Jay Baer’s new(ish) Youtility book also has great examples of useful branded content and tools. (And now I really will stop commenting here.. LOL)

  9. James Perrin says

    Really good post Tom, and so true. It’s one thing to think of content as a product, but for brands, and ultimately you’re brand’s audience it is much more than that. Joe hits the nail on the head perfectly, and for me it’s about finding the ideas that will work, and making them work by creating really useful/entertaining content. Creating content for the sake of it will get us nowhere.

  10. Pauline Draper-Watts says

    Love the cartoon this week. In part it comes back to objectives – what is the branded content seeking to do? Is it relevant to the target audience? Is it appropriate and is it timely? How does it reflect the brand? How engaging is it? Can it have legs with others talking about it and sharing it? When it is done well, it can be amazing, creative and highly engaging – but there are too many examples where quality (or lack of) is the slave of quantity with inferior storytelling (or no storytelling) mediocre graphics and poor execution. I love it when we get to test concepts and “big ideas” before they becomes reality so that we can refine them and ensure that they will hit the mark but I recognize that there is not always time and budget for this.

  11. Katherine Kotaw says

    Content may be king, but stories rule the kingdom. Content fills space in the same way porridge fills our tummies. But no one outside of a Dickens novel craves an extra helping of mushy brown cereal. Great stories never satisfy — they always leave us wanting more. Your cartoon makes this point succinctly, Tom, and makes me crave more of them!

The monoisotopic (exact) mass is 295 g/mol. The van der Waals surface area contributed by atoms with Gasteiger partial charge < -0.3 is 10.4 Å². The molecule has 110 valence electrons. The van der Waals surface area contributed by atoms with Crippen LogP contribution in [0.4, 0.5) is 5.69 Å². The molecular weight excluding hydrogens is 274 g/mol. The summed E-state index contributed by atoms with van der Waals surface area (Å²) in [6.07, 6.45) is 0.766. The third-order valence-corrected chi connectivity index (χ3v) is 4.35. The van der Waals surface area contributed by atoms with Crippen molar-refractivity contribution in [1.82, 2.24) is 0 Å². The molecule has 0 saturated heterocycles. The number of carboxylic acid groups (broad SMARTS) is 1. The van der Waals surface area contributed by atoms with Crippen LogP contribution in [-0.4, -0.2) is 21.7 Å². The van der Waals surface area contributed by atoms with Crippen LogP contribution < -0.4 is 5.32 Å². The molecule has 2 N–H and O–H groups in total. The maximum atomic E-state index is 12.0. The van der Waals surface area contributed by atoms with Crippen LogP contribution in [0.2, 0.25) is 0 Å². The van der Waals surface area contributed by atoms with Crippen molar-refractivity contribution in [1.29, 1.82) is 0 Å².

12. Ori Pomerantz says

    Again, capitalistic humility. Branding is what you want. Great content is what the customer wants. You care about the customer’s wishes, the customer does not have any reason to care about yours.

    Attention is a limited resource. If you don’t offer good value for it, you can forget about getting any.

  13. Jennifer Salkeld Nelson says

    While I don’t disagree with Joe’s point that much of the content of content marketing lacks strategy, focus, and accountability; I think sometimes the opposite is true – that it’s creation ONLY includes the business’ own strategy and focus, and forgets the that the reader/viewer/recipient of content actually has to value the content for it not to be quickly dismissed as just more advertising (or worse, leave a negative sentiment behind as overly self-serving drivel often does). Bottom line: it has to be “good” – from the recipients point of view.